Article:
Orphanage Trafficking and Orphanage Voluntourism

In Adoption Trafficking, Excerpts by Admin

Frequently Asked Questions

Why are so many children placed in orphanages in countries like Nepal?

The initial rise in orphanages in developing countries cannot be attributed to the same factors. Context specific history, poverty, natural disasters, epidemics (such as AIDS) and conflicts are all things connected to the global rise in orphanages. However, in most cases, one of the reasons that their numbers continue to grow is the availability and willingness of paying orphanage voluntourists and well-intentioned charities that wish to support orphanages and children’s homes. The funds which these individuals and charities provide fuel the orphanage business. In Nepal, the rise in orphanages and children’s homes has followed a similar trajectory to other parts of the developing world: poverty, lack of educational opportunities, changing laws that allowed orphanages to conduct international adoptions, and the 10- year civil war. Parents began to send their children to what they perceived were safer and better conditions. They were often persuaded to do so by traffickers claiming that they could provide these things to children, when in fact they were exploiting the vulnerability of families for personal profit. Although the conflict is now over, people continue to send their children away through traffickers, believing that they are actually sending their children to safe boarding schools. Orphanage voluntourism incentivizes those involved in the burgeoning orphanage industry to bring children from villages to orphanages in the city and tourist areas. In some cases it even encourages managers to deny the children proper care, because the worse conditions the children appear to be in, the more they will pull at the heart strings of volunteers, thus making it easier for the orphanages to solicit donations

Are children in orphanages really “orphans”? Is it good for them to be placed in orphanages and children’s homes?

Studies conducted by the Government of Nepal, the United Nations and NGOs have shown that the majority of children in orphanages and children’s homes in Nepal are not in fact “orphans”; an estimated two out of three children in orphanages and children’s homes have at least one living parent.4 NGN concurs with international and Nepali laws and policies that the institutionalization of children should only be used as a last and temporary resort when all other options have failed; staying within the family unit is the best option for the vast majority of children. 5 The institutionalization of children in orphanages and children’s homes has many negative effects on the physical, emotional and psychological development of children. It leaves children more vulnerable to abuse and neglect. Even in circumstances where children leave an orphanage having received an education, they have often lost all contact with their families, communities, local languages and so on. This dislocation from families makes it harder for youth to inherit land, and ask for their families support to find jobs and arrange marriages; things which are culturally very important in Nepal and are the responsibility of the family. Many young people who grew up in orphanages and children’s homes in Nepal end up being unemployed and resentful about their childhood experiences. In some cases, NGN has even witnessed ex-orphanage youth turning to orphanage trafficking because it is the only business they know; and hence the orphanage trafficking cycle continues. Put another way, the argument is simple: if asked the question, the vast majority of people would say that they would rather grow up in the care of a poor but loving family than in the anonymity of a children’s home. Wherever possible, all efforts should be made to keep children with their families.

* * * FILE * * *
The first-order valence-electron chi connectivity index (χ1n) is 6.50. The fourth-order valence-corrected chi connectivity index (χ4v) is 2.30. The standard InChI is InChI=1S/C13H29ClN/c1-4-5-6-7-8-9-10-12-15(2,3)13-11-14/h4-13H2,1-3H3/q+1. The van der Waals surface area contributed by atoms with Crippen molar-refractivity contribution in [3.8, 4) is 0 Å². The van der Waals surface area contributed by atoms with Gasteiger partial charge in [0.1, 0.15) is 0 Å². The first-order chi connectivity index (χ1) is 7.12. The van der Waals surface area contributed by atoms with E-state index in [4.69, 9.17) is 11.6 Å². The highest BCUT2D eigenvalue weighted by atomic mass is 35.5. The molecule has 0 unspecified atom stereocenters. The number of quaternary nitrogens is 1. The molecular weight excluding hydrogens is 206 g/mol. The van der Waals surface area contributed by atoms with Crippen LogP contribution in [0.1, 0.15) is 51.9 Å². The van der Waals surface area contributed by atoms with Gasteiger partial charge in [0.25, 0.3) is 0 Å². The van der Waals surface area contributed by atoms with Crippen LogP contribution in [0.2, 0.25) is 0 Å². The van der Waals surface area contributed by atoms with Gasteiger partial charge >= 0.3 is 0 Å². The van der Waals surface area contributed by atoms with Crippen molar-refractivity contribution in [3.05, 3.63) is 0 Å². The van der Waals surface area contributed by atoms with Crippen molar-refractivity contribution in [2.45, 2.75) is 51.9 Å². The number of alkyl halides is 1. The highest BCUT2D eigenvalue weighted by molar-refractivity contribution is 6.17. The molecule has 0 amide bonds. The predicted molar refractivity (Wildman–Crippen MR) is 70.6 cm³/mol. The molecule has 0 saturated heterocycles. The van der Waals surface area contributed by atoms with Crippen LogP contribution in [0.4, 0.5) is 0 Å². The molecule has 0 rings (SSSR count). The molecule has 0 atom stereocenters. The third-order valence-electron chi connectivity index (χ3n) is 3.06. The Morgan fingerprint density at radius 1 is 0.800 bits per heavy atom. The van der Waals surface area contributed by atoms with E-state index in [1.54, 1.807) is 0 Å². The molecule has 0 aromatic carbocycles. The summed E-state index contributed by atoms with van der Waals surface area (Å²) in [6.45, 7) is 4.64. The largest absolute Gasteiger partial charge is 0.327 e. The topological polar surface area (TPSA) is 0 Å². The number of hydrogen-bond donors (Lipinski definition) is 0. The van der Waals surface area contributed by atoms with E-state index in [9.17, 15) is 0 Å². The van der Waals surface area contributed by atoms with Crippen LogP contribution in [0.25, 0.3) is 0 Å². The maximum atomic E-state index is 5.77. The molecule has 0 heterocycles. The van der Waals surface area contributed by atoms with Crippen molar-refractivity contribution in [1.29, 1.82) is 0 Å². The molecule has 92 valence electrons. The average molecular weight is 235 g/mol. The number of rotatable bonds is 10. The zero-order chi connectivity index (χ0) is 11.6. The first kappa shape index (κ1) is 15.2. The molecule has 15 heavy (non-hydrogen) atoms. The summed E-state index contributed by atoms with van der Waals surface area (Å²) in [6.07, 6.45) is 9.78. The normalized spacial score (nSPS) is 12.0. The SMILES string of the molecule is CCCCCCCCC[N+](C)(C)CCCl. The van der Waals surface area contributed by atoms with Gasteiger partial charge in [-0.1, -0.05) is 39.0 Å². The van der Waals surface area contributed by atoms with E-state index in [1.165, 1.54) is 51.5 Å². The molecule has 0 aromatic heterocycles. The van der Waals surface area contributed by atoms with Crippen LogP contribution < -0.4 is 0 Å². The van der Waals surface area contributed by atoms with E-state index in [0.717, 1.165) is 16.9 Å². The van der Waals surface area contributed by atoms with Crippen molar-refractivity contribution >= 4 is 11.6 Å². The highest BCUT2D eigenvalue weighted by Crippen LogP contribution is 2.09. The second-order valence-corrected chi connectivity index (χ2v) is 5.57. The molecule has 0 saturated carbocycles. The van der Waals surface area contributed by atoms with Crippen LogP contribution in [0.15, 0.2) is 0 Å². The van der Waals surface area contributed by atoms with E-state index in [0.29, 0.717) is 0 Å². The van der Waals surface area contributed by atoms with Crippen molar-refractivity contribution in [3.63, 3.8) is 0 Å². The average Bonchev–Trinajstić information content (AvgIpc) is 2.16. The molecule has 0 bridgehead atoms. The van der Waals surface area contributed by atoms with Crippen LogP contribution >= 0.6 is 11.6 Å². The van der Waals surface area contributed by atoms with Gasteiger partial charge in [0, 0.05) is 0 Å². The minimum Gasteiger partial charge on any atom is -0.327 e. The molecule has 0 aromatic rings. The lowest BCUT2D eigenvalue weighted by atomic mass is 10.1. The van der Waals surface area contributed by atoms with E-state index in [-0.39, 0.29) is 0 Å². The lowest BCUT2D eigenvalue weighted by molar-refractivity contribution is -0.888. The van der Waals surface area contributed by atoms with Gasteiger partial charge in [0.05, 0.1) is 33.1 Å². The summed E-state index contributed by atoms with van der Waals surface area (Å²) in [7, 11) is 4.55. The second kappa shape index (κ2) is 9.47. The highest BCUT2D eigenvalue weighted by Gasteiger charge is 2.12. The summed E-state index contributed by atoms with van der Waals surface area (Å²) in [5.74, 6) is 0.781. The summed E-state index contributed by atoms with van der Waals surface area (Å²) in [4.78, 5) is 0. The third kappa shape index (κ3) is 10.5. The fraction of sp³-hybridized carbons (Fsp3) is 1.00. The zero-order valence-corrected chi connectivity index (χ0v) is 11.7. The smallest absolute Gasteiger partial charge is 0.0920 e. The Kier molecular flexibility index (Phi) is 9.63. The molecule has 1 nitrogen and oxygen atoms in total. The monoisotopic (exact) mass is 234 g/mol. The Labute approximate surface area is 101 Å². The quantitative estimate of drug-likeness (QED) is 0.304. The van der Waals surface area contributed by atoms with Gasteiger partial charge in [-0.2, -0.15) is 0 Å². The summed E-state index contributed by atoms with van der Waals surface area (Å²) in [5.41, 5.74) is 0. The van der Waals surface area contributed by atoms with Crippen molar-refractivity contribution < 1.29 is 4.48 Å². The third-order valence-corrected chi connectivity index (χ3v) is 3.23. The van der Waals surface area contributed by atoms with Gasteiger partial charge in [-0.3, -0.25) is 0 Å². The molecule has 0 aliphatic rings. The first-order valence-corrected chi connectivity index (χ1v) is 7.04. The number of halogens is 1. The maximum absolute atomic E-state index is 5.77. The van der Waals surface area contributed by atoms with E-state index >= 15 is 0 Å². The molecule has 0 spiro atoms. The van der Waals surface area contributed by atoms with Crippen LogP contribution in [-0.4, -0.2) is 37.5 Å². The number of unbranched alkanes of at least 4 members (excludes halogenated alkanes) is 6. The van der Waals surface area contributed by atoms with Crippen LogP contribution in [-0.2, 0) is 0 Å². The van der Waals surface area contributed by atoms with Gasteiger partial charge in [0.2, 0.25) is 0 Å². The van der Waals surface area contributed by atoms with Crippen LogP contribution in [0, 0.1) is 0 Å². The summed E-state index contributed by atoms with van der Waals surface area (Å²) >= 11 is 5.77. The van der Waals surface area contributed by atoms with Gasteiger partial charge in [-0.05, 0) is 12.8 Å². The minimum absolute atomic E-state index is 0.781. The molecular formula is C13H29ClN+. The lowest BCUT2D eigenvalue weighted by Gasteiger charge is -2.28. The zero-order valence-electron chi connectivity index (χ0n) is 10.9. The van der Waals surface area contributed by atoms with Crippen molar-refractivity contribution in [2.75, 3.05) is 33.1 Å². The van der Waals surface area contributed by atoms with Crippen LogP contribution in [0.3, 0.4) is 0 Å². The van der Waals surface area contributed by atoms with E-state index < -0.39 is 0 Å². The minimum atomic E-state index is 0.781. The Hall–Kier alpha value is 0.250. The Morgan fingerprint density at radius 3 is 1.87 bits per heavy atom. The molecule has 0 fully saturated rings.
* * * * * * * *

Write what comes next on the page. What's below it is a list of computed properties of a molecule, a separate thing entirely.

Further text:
Are all orphanages and children’s homes in Nepal trafficking and displacing children? Which are the “good” orphanages?

Even though two out of three children in orphanages and children’s homes in Nepal are not orphans , and only 10 percent of homes meet the Government’s own minimum standards9 , it would not be accurate to say that every children’s home is trafficking or displacing children. Some children’s homes and orphanages are very well run. However, even some of these so-called “well run” homes may have unknowingly and indirectly displaced children from their families (because a trafficker may have brought them “destitute” children without telling them the truth about the children’s background). The problem for tourists—and even for Government agencies and NGOs working in this area—is that it is very difficult to identify the few “good” orphanages from the “dishonest” ones without a full and detailed investigation, which is of course near impossible for tourists to do. For this reason NGN advises against orphanage voluntourism except in special circumstances (see sections 9, 10 and 11 below). Some children’s homes and orphanages have taken positive steps to actively search for the families of children, and then reconnect and reunify these children with their families. NGN endorses this approach and we approve of people who financially support these kinds of organizations. The Umbrella Foundation is one such “good” child care organization which has changed its focus towards the reconnection and reunification of children in its care—see http://umbrellanepal.org/. There are a number of good organizations in Nepal which have followed a similar path, and efforts should be made to support them in this process

—Next Generation Nepal has prepared this briefing paper in which they answer the most frequently asked questions they receive about orphanage trafficking and orphanage voluntourism.

Next-Generation-Nepal_FAQs-on-Orphanage-Trafficking-and-Orphanage-Voluntourism[1]

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